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From the Producer:
General thoughts on Rosé… Rosé should be fresh and vibrant, delicious and gulpable. You can't
just simply pick grapes earlier for rosé, because the wine will be out of balance. The grapes need
to achieve appropriate ripeness for a great rosé. We handpick the grapes early in the morning and
get them to the winery as early as possible. We want to minimize skin contact and phenolic
extraction. Usually, we want to avoid malo-lactic fermentation, but this year the malo-lactic
fermentation finished during primary fermentation.
Vineyard: 100% Carignan sourced from McNabb Ranch Vineyard, which is between Hopland and
Ukiah in Mendocino. These old vines were planted in the early 1950’s. The vineyard is dry farmed.
The soils are Cole loam and the vineyard is covered with turkey mullein. Carignan in the area is
quite prone to powdery mildew, but the grower does a great job of managing it with sulfur dust and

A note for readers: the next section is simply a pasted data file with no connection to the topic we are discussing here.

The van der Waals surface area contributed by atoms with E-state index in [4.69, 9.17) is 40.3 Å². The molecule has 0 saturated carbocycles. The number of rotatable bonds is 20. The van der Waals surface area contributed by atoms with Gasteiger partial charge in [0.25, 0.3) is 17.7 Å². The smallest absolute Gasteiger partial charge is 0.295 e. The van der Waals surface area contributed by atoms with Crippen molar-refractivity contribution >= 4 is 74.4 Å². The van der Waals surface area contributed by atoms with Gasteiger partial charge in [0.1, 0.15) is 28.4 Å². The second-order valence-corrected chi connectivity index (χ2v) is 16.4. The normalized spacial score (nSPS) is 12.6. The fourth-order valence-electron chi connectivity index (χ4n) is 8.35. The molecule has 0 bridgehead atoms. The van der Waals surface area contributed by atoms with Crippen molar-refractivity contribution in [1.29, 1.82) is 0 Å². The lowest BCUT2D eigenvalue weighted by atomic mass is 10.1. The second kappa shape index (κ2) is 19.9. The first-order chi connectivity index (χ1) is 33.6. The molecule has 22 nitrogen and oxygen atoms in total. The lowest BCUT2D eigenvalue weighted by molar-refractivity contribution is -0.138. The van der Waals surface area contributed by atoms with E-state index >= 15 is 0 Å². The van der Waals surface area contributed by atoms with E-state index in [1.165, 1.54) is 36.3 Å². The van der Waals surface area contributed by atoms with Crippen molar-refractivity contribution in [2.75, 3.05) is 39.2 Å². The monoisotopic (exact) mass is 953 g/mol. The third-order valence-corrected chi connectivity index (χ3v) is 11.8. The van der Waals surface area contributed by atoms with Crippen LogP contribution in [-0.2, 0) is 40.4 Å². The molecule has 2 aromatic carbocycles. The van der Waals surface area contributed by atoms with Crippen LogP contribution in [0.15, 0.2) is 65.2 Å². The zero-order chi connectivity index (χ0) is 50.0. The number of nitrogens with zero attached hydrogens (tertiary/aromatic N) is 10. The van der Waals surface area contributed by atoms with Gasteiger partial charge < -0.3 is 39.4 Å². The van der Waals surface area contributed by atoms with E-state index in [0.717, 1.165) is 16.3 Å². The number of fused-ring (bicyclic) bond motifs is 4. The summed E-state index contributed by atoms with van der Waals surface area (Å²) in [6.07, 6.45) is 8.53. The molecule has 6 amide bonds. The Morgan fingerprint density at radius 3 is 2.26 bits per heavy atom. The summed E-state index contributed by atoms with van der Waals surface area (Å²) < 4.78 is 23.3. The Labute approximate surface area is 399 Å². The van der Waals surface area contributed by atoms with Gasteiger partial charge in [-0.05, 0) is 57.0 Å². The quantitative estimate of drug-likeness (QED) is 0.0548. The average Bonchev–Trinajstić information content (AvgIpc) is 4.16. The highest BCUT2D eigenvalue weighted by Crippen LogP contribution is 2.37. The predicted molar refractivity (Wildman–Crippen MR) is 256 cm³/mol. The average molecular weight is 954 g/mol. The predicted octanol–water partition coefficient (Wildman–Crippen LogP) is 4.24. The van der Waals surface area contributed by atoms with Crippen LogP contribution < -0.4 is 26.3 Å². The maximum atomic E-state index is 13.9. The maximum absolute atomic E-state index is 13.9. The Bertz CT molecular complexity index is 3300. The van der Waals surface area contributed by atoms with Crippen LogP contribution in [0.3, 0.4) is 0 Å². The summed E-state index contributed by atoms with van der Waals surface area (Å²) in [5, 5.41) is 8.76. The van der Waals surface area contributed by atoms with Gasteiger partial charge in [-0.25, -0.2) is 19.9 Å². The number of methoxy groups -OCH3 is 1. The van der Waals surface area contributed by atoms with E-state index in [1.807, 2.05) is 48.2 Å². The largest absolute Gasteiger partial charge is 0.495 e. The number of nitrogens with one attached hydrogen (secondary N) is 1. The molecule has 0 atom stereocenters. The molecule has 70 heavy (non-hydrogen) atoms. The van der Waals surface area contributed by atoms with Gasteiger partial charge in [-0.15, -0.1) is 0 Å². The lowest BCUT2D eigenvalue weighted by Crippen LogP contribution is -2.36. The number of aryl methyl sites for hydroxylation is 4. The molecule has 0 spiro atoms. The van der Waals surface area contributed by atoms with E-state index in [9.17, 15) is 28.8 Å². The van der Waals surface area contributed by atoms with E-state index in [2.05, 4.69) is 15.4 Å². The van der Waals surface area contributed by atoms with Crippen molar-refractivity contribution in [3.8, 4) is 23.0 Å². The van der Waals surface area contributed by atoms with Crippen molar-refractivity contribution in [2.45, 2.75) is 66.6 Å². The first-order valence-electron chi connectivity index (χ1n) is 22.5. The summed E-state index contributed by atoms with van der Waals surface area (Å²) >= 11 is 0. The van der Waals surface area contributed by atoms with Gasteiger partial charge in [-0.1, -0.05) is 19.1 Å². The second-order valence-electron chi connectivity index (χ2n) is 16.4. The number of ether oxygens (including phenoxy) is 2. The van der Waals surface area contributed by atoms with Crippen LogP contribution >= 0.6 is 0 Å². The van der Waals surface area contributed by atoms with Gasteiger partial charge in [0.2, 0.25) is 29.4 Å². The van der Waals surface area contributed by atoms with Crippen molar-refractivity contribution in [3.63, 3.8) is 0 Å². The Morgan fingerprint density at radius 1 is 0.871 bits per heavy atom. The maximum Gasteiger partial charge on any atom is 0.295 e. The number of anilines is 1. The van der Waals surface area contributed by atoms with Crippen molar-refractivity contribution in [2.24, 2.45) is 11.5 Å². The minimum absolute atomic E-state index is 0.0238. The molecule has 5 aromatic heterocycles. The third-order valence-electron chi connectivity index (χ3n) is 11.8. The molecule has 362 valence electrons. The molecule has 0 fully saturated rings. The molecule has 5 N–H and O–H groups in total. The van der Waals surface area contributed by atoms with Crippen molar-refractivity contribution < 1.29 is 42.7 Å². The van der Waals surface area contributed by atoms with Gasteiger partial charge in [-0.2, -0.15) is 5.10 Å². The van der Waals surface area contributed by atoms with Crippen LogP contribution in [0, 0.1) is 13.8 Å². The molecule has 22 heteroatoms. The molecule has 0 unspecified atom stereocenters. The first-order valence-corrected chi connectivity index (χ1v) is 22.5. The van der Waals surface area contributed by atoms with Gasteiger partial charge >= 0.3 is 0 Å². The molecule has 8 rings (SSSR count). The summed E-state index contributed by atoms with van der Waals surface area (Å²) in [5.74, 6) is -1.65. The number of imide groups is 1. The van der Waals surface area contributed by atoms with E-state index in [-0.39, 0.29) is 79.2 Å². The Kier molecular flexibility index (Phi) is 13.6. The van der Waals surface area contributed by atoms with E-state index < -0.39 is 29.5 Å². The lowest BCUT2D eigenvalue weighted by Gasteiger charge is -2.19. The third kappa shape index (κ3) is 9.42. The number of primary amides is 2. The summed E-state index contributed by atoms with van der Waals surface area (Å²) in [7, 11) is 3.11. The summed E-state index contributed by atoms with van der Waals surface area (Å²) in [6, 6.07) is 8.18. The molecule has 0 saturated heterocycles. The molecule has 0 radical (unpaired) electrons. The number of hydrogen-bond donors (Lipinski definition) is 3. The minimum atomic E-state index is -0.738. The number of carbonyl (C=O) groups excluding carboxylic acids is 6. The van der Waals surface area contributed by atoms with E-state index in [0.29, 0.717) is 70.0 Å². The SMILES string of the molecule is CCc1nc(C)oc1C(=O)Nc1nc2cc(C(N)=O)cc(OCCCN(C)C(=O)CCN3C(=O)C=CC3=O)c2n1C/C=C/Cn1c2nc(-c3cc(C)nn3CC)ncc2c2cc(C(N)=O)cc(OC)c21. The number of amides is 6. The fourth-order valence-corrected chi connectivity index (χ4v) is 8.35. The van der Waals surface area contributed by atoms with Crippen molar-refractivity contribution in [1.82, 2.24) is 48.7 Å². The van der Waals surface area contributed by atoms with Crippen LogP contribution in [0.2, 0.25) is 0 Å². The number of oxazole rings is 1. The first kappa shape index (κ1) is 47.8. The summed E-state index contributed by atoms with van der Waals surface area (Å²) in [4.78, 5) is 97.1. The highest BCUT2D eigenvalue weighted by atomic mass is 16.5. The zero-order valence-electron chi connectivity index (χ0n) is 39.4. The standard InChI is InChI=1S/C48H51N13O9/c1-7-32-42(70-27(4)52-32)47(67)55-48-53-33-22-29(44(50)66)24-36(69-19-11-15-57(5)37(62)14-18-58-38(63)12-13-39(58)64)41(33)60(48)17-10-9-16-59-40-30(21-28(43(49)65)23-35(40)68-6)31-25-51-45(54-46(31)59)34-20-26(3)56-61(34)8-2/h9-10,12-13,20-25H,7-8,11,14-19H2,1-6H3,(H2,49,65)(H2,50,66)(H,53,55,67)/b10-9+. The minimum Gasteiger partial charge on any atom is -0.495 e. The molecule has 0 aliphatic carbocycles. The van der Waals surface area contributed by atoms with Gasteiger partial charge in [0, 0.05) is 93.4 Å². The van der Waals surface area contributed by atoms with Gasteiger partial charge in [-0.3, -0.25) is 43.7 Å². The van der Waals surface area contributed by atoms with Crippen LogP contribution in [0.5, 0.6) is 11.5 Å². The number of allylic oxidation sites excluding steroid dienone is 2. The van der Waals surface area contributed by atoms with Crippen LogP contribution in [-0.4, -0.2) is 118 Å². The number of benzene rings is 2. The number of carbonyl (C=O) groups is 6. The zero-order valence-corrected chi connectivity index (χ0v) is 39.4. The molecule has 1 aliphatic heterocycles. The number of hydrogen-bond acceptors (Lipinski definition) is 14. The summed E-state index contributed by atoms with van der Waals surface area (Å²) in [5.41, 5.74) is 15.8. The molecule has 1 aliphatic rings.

canopy management. These vines stand at about 8 feet tall, which really allows air and light to
penetrate the canopy.
Winemaking: We picked the vineyard at 20.1 brix. The handpicked grapes were whole cluster
pressed in a horizontal bladder press. The free-run juice and press up to 1.6 bar was taken to tank.
There was no skin contact and minimal tumbles. The juice was cold settled and racked. The juice
was kept on its fine lees and stirred weekly for 6 weeks to allow the big fruity flavors to subside and
more floral ones to take their place. Once the wine started to tick off, we let it ferment with native
yeast. Fermentation was at 60-65F. Once fermentation finished, we kept it on its gross lees and
stirred (inertly) twice a month until just before bottling. The wine was fined prior to bottling with a
small amount of bentonite to heat stabilize and pack down the lees. The wine was not cold